Performance of T1 VPNs is a component of overall VMC on AWS networking performance. VMC on AWS uses a single edge cluster for all VPNs including T0 and T1. As a cumulative total, all VPNs performance is shared. In environments where the requirement for higher capacity VPNs is needed (greater than 2Gbps) large Edge appliances are recommended. A good reference for network performance in VMC on AWS can be found here in the VMC on AWS Management Cluster Planning designlet.

Configuration Steps

Configuring a VPN is a multi-step process with both policy and route-based VPNs sharing many of the same steps for configuration. This document will review three examples of VPNs.

  1. Route-based VPN over the Internet
  2. Route-based VPN over an AWS Direct Connect or VMware Transit Connect
  3. Policy based VPN over an AWS Direct Connect or VMware Transit Connect

Common VPN configuration steps must be completed in order as the step build upon themselves.  The flowchart below outlines the process.

T1 VPN Flowchart

We will follow this process on an Internet based VPN in the example below. The topology used is a remote NSX VPN endpoint using the Internet to establish a route-based VPN to the Tenant-A Tier-1 router and is illustrated below.

Step 1 – Request Public IP address from AWS

Request Public IP

Step 2 – NAT configuration on the NSX T0

In this configuration the LEP will be configured with the public IP address allocated from AWS. This is done to minimize confusion with address translation, but another address could be used for the LEP and NATted accordingly. It is recommended to use the public IP address for the LEP in a NoNAT configuration. NoNAT refers to a NAT configuration where the IP address is consistent end to end and not translated.

T1 VPN NAT Configuration

 

Step 3 – Create IPsec service

T1VPN IPsec Service creation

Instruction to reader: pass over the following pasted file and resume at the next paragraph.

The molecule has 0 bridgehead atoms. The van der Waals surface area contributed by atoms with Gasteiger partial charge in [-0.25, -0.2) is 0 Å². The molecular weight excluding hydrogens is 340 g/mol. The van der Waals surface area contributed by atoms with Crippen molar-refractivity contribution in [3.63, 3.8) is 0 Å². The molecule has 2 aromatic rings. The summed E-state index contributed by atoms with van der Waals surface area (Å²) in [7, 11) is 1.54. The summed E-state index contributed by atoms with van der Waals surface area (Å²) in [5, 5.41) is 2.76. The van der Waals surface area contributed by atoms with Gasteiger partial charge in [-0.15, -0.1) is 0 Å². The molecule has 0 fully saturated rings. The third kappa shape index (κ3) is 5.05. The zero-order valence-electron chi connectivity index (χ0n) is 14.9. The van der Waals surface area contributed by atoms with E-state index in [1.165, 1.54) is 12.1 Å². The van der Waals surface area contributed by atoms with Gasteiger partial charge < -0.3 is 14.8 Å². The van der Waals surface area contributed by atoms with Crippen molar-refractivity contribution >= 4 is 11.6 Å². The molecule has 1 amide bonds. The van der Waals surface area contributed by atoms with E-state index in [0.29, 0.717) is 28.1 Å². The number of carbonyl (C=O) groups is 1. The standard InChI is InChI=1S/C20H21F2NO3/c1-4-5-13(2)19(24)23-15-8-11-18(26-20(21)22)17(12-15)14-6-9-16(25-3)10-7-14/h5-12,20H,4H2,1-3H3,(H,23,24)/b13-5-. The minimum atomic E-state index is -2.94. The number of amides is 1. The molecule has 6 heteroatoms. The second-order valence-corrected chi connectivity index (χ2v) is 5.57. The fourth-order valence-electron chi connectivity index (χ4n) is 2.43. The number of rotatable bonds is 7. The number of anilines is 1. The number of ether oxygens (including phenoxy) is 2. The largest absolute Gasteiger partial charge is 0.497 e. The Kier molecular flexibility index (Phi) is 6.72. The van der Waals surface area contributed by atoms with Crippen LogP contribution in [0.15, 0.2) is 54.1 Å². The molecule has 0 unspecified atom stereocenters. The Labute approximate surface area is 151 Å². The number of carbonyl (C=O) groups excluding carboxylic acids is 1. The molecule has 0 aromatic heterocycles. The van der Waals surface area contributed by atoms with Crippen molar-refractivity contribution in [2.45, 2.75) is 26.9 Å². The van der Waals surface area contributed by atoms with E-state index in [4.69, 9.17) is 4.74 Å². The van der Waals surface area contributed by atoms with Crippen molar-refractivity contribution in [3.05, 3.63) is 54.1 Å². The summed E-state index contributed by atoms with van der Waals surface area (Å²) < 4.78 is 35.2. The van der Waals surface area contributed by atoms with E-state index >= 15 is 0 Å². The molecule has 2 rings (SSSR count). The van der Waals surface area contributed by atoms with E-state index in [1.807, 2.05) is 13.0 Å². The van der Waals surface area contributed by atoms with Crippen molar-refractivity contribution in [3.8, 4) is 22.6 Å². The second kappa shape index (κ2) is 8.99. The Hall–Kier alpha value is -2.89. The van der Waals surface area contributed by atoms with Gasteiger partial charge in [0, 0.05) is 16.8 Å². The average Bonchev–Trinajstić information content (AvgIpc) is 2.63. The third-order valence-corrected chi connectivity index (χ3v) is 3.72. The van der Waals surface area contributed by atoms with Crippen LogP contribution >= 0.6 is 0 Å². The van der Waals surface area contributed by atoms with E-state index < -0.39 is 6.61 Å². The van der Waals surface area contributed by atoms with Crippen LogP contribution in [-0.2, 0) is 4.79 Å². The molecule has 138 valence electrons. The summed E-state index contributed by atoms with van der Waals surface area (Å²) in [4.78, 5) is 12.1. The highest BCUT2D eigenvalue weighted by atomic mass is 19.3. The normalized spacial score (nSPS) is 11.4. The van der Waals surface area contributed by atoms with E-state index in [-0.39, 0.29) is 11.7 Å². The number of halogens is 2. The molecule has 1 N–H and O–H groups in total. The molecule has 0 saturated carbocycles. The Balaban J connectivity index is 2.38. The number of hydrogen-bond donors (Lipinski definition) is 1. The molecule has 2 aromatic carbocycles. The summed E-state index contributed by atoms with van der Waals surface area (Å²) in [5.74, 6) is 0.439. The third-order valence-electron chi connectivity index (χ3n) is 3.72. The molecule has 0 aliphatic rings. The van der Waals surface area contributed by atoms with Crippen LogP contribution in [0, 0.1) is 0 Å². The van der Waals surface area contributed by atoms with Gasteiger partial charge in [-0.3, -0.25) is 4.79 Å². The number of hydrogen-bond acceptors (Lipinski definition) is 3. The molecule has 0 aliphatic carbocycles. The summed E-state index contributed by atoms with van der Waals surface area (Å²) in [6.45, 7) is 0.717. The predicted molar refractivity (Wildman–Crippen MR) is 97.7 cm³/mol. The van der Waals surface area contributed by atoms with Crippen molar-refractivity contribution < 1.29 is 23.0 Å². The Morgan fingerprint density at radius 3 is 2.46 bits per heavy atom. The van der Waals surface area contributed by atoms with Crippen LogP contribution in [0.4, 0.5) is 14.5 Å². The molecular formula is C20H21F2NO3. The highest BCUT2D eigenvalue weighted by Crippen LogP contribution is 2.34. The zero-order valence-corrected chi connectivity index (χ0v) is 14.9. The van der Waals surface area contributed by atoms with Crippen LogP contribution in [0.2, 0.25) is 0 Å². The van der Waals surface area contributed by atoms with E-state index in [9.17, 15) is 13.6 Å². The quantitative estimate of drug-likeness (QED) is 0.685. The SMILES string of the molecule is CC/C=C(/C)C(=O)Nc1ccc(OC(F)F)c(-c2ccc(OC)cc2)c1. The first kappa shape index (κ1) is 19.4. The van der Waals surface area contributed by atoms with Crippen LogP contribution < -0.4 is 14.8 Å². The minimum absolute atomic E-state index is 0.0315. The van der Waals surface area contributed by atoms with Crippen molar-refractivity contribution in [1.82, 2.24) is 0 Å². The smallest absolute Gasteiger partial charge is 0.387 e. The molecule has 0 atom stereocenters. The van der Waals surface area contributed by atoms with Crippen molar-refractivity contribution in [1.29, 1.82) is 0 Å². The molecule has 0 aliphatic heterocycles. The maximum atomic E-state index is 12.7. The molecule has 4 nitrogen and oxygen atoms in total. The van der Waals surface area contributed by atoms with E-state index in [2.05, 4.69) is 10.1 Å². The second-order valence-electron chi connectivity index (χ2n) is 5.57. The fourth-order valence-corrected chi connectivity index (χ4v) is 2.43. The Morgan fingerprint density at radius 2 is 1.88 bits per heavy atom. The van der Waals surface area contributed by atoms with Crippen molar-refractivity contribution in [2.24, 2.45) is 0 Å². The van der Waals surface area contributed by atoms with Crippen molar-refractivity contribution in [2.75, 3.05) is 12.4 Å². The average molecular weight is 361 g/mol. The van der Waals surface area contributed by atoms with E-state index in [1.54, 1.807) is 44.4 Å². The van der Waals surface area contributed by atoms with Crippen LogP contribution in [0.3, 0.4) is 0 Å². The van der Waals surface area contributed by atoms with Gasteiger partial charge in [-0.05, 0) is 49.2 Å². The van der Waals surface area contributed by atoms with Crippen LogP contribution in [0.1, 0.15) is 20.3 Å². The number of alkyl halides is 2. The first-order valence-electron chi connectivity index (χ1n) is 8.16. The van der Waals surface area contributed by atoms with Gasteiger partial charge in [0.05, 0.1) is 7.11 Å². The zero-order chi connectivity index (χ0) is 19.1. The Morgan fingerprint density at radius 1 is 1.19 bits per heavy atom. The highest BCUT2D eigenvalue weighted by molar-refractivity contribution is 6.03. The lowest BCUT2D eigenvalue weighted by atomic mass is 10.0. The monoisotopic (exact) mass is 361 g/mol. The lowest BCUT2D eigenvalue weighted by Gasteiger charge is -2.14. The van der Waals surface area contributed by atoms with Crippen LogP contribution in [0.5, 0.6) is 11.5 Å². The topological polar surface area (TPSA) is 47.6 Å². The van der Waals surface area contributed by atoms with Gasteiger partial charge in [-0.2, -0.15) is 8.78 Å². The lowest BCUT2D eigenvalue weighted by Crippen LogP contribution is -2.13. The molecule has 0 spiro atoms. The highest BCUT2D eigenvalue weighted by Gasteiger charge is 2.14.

Step 4 – Create the Local Endpoint (LEP)

T1 VPN Local Endpoint Creation

Step 5 – Configure IPsec session

T1 VPN IPsec Session creation

Step 6 – Optional - Configuration of IPsec profiles

VMC on AWS has default IKE, IPsec and Dead Peer Detection (DPD) Profiles defined as shown below. If the use case requires different parameters, custom profiles can be configured and used.

Default IKE profile

Default IKE Profile

Default IPsec profile

Default IPsec profile

Default Dead Peer Detection (DPD) profile

Default DPD Profile

Step 7 – Create Default CGW Firewall rules

The SDDC1-Tenant-A-LEP-NAT and SDDC2-Tenant-A-LEP-NAT groups contain their respective LEP IP addresses. These are not auto-created and the three protocols shown are the minimum required for the VPN to come up and pass traffic.

T1 VPN Default CGW FW Rules

Step 8 – Set static route(s) on T1

The next hop is the IP address of the remote side of the virtual tunnel interface (VTI). In the use case for policy VPN, static routes are not needed.

T1 VPN Set Static Routes

Using the same flowchart for a route based VPN over an AWS Direct Connect or VMware Transit Connect . In use cases where the VPN uses AWS Direct Connect or VMware Transit Connect, be sure to configure route aggregation for the VPN LEP on the INTRANET connectivity endpoint.

Step 9 – Create Aggregation Prefix List and apply

T1 VPN Route Aggregation

Summary

The addition of VPNs directly to customer managed T1s opens new connectivity and tenancy models in VMware Cloud on AWS SDDCs.